EVERY FATHER is supposed to teach his kids to fish. We're supposed to expose them to the delights of nature and the shared joy of landing a bucketful. But nobody ever talks about the kids' responsibilities in the matter.

Take girls, for instance. I have a couple of them, and about the time they got big enough to swim we set out to learn to fish. I was learning along with them, because I'd forgotten what little I'd learned about fishing as a boy (my father was a West Texas plainsman whose interest in fish, in the water or on the table, was severely limited).

Karen and Laura and I did just like it says in the outdoors magazines: We started out with cane poles and worms and went on to spincasting rigs. We worked our way through stinkbaits to crankbaits. We fished farm ponds and various sections of the Potomac, Rappahannock and Shenandoah rivers, and went surf- fishing during vacations. I think we also went deep-sea fishing on headboats, but I'm not sure of that because I get so seasick I tend to repress all offshore memories).

And, of course, there were the age-old lessons to be learned: that newcomers must be gentled along, because fishing requires patience and skills are not acquired in a day or a month; that fish shouldn't be counted before they're in the boat; that anger and tears have no place in the art of angling; and that sometimes you can do everything right, and do it all day long while maintaining a positive attitude and a reverent spirit, and still Mother Nature may send you home empty-handed.

At length the girls tired of trying to teach me these things, and shifted their attention to soccer. Karen suggested that I pick on her brother Mark, then five years old. "He might think it's cute to see you kick rocks and throw your rod at the water," she said.

His mother tried to shield the lad, but I winkled him out of the house one Saturday morning while she was painting or plastering or something, and soon we were sitting on the rocks near Fletcher's Boat House, soaking up the early spring sun and drowning worms in a muddy and floody Potomac.

Fully five minutes went by, during which he lifted his hook out of the water no more than 50 times to check it, before Mark grew bored.

"Here," he said, handing me his pole. "I'm going to go catch some fishes." He wandered off.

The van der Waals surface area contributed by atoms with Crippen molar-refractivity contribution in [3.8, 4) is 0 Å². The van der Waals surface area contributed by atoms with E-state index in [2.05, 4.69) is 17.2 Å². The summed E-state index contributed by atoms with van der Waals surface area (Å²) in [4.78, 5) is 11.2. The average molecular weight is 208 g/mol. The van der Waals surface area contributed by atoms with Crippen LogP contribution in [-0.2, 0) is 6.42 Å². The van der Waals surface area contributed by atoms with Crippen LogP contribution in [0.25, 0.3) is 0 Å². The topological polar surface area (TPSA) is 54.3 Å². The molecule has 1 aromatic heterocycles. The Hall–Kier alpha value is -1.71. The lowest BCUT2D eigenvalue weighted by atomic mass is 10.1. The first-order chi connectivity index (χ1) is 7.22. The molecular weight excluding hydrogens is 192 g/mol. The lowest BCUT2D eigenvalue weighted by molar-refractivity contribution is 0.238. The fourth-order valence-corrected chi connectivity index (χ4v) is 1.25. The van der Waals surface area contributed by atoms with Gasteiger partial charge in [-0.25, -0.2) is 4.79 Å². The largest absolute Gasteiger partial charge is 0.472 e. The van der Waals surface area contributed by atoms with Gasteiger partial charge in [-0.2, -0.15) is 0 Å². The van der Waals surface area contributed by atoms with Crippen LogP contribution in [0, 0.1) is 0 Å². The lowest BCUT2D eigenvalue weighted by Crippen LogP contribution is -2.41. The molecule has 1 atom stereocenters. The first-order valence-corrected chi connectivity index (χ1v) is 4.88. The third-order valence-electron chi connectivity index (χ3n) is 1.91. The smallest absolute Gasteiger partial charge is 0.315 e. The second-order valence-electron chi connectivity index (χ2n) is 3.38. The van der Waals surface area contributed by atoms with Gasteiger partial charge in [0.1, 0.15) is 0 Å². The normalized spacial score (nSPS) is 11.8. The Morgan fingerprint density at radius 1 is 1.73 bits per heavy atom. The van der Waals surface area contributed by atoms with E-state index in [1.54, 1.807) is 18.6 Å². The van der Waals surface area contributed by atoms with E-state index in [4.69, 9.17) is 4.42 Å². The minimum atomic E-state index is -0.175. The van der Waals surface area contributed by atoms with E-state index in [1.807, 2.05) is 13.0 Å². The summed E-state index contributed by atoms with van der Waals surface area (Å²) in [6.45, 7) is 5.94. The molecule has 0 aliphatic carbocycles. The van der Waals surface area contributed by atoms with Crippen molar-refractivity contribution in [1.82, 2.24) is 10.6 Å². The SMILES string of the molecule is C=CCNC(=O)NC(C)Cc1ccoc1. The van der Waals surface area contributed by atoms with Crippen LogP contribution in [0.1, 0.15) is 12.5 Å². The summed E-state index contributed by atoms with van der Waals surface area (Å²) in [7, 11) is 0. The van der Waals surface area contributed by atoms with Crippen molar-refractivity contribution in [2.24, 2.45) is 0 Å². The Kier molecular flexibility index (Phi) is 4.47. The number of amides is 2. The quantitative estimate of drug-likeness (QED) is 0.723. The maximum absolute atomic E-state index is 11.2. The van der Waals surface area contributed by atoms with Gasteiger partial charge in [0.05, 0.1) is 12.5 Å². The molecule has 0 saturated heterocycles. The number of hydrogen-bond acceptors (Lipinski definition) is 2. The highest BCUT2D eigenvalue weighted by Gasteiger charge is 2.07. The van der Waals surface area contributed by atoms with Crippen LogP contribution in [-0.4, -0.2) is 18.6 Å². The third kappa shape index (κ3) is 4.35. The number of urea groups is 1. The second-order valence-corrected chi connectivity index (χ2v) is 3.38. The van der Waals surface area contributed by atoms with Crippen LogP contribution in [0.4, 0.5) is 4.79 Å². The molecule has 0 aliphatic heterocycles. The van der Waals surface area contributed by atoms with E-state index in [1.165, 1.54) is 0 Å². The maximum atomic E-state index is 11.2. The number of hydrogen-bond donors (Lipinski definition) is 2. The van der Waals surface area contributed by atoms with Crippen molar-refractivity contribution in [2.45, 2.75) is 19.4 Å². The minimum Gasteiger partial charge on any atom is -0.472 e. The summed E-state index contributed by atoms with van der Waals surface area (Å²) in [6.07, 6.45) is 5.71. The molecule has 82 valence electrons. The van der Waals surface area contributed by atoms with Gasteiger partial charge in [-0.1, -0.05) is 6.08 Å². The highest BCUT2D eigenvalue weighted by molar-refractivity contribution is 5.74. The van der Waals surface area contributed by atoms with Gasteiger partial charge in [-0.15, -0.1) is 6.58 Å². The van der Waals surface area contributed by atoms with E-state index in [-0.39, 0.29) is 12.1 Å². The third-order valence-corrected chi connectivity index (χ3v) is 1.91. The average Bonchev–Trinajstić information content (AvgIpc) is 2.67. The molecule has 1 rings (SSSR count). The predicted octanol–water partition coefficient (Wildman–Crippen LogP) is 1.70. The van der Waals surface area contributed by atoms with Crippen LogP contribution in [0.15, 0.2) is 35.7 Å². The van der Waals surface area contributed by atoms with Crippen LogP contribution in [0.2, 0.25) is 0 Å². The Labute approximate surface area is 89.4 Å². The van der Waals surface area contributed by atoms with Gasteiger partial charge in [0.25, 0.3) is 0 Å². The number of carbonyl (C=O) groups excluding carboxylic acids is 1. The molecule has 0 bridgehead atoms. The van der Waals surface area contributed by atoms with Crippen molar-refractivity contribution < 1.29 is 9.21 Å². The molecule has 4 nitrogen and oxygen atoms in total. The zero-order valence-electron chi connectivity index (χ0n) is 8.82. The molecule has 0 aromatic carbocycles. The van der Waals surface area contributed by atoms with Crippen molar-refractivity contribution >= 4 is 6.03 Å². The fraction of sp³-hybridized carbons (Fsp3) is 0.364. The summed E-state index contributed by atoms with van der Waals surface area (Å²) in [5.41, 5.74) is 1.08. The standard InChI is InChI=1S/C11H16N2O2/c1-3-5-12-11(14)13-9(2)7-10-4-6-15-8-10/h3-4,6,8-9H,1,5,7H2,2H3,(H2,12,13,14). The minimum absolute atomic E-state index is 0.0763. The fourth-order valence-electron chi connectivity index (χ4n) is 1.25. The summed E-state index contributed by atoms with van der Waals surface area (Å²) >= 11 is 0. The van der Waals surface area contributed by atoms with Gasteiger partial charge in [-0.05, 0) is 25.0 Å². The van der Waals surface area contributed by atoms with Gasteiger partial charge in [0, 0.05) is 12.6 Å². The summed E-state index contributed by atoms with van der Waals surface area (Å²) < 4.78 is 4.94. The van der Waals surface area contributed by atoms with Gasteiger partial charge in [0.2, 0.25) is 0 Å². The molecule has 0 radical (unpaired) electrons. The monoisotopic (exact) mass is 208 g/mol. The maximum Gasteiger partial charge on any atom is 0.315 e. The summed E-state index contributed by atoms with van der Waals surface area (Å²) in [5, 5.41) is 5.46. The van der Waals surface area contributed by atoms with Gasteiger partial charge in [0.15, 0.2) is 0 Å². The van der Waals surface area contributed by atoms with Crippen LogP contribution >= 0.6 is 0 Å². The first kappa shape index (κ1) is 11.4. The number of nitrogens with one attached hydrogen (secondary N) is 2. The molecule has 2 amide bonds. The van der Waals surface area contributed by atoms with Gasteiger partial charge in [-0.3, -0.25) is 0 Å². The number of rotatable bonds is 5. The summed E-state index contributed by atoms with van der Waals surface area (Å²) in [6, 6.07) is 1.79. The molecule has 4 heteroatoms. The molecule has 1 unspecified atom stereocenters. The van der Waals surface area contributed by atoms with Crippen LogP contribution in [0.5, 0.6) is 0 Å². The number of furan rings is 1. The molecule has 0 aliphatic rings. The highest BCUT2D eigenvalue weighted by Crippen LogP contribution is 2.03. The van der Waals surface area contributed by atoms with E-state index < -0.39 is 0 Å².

"The only way to catch fishes is to keep fishing," I called after him, reeling in my line again to check it. "You are acting like a child."

Mark had headed upstream, so I figured he'd float by if he fell in. After an hour or so, mindful of his mother, I went looking for him. He was lying on his belly with his right arm up to the elbow in the swirling, opaque water, and he was all covered with mud and ick. The ick had come from the score of sunfish,or bream or bluegills or whatever you call them, that were gasping their last on the ground around him. While I watched, he lifted yet another one from the water, the fish lying quiet in the curl of his fingers until he laid it on the ground.

Soon I was all covered with mud too. But not with ick, because the ick would have had to come from my fish, and although I tried to follow Mark's instructions, the fish would not "noogle up in your hand and you lift them out." All I got was a numb arm.

Nearly eight years have passed since that morning, and I have learned not to tell the tale to strangers, because it seems to offend them. Now I save the story until after the listener has spent some time fishing with Mark, or rather watching Mark catch fish, because the only way to get one when he has a line in the water is to foul-hook it as it's dashing for his bait.

This spring I've abandoned the shreds of my pride and outfitted myself with exactly the same rod, line, lures and bait as he uses. I've stood in his shadow and cast where he cast. I've studied how he cranks in his baits and how he responds to a twitch on the line.

He says I'm coming along nicely, and may catch my first fish any day now. Meanwhile, as always, we're eating his.